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SSHD molecules



Three genes DEFB1, IL7 and OX40, when are optimally expressed play vital role to boost and support a series of important immune systems that protect the body, inside and out, from infectious agents such as bacteria and viruses and to help overcome infectious diseases. SSHD-OX40/IL7/DF1 combination target these three genes.

What do these genes DEFB1, IL7 and OX40 do?

DEFB1: All external and internal body surfaces are continuously exposed to infectious agents such as harmful bacteria, fungi and viruses. The DEFB1 gene produces a very important non-adaptive microbicidal protein or peptide that forms the body's first line of defense against infectious agents that the adaptive immune systems cannot reach. This anti-bacterial peptide is produced on the surface of all body tissues including skin and reproductive organs [1] to protect against infections. It is also found in breast milk to provide another layer of protection for infants [2]. Reduced activity of DEFB1 leads to increased susceptibility to many different types of infection.

IL-7: There are two basic types of adaptive immunity, referred to as B cell mediated and T cell mediated immunity. On exposure to an infectious agent, B cells make soluble antibodies that circulate in the blood and body fluids to help kill bacteria and neutralise viruses and toxins. For B cells to make antibodies most effectively they need help from a type of T cell called a T helper cell. There is another type of T cell called a cytotoxic T cell. Cytotoxic T cells play an important role in limiting the infectivity of viruses by killing the body's cells that have been infected by them. Both T cells and B cells are produced in the bone marrow basically from the same precursor cells.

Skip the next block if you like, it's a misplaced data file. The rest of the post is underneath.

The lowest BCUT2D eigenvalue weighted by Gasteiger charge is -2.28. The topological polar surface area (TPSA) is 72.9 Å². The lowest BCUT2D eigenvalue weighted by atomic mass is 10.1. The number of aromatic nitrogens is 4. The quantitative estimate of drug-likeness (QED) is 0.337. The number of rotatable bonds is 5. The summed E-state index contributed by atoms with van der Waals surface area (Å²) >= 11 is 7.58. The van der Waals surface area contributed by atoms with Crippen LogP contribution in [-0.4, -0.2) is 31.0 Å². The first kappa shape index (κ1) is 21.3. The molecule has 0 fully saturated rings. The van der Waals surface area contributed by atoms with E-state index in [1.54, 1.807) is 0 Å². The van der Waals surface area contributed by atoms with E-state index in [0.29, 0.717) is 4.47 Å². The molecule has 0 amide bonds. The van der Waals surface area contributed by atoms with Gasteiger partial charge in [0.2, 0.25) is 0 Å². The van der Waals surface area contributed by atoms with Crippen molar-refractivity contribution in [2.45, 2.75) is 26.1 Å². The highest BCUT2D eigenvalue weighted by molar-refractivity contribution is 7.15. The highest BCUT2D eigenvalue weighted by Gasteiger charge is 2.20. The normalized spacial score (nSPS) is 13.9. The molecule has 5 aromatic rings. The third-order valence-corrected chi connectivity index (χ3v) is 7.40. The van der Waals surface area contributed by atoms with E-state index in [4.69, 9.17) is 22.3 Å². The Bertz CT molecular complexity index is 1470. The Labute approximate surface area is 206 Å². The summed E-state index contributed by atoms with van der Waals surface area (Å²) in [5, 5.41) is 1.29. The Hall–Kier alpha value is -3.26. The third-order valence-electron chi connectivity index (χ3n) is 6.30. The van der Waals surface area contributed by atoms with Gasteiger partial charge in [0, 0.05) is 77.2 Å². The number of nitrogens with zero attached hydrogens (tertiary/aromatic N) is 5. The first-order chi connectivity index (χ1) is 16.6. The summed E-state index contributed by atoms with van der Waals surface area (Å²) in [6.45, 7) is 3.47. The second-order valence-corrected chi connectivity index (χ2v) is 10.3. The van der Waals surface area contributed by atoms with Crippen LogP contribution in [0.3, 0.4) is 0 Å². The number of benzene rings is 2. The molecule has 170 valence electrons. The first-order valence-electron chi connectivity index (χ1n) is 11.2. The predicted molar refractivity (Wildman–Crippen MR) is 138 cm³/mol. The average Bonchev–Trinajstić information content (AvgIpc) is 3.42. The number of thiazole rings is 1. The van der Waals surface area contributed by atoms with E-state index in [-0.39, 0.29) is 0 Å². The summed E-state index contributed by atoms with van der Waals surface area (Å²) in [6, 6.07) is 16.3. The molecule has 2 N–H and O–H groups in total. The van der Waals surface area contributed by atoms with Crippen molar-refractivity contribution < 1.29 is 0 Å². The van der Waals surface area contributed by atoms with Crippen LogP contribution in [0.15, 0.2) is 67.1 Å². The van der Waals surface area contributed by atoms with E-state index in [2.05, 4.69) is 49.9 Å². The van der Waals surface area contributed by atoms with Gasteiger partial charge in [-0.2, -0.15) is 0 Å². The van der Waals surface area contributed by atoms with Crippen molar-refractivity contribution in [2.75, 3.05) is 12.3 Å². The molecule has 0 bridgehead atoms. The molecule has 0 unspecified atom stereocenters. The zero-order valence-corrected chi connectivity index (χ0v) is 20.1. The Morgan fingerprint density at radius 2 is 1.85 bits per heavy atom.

IL-7 is a natural cytokine that has the ability to stimulate the production of new immuno-competent cells, both T cells and B cells in the bone marrow. Thus, IL-7 boosts immunity by making more B cells and T cells so that the body has a greater number of immune-competent cells to fight different types of infectious agents. It may also be of help to boost the production of new immune cells in those that suffer from immune deficiency as a consequence of infection by the AIDS virus [3]. It is also helpful for increasing the benefits of immunisation.

OX40: When T cells are recruited to mount an immune response against infectious agents such as viruses, a few days after infection, helper T cells begin to die more quickly. As a result, the immune response is diminished. Also, as part of the immune response a type of T cell called a memory T cell is formed. Memory T cells can fight the infectious agent much more effectively when it is next encountered. OX40, which is expressed in activated T cells a few days after infection, reduces the death rate of T helper cells so that the immune response is longer lasting [4]. It also supports proliferation of memory T cells so that immune responsiveness to an infective agent is more rapid when it is next encountered.


  1. Jia H P et al., Abundant human beta-defensin-1 expression in milk and mammary gland epithelium. J. Pediat. 2001:138; 109.
  2. Valore E V et al., Human beta-defensin-1: an antimicrobial peptide of urogenital tissues. J. Clin. Invest. 1998:101; 1633.
  3. http://www.cytheris.com/Science/interleukin7.php
  4. http://www.ncbi.nlm.nih.gov/pubmed/11567634

Want to know more?

For more information about this SSHD molecule, contact your healthcare practitioner or arrange an appointment using our clinic.

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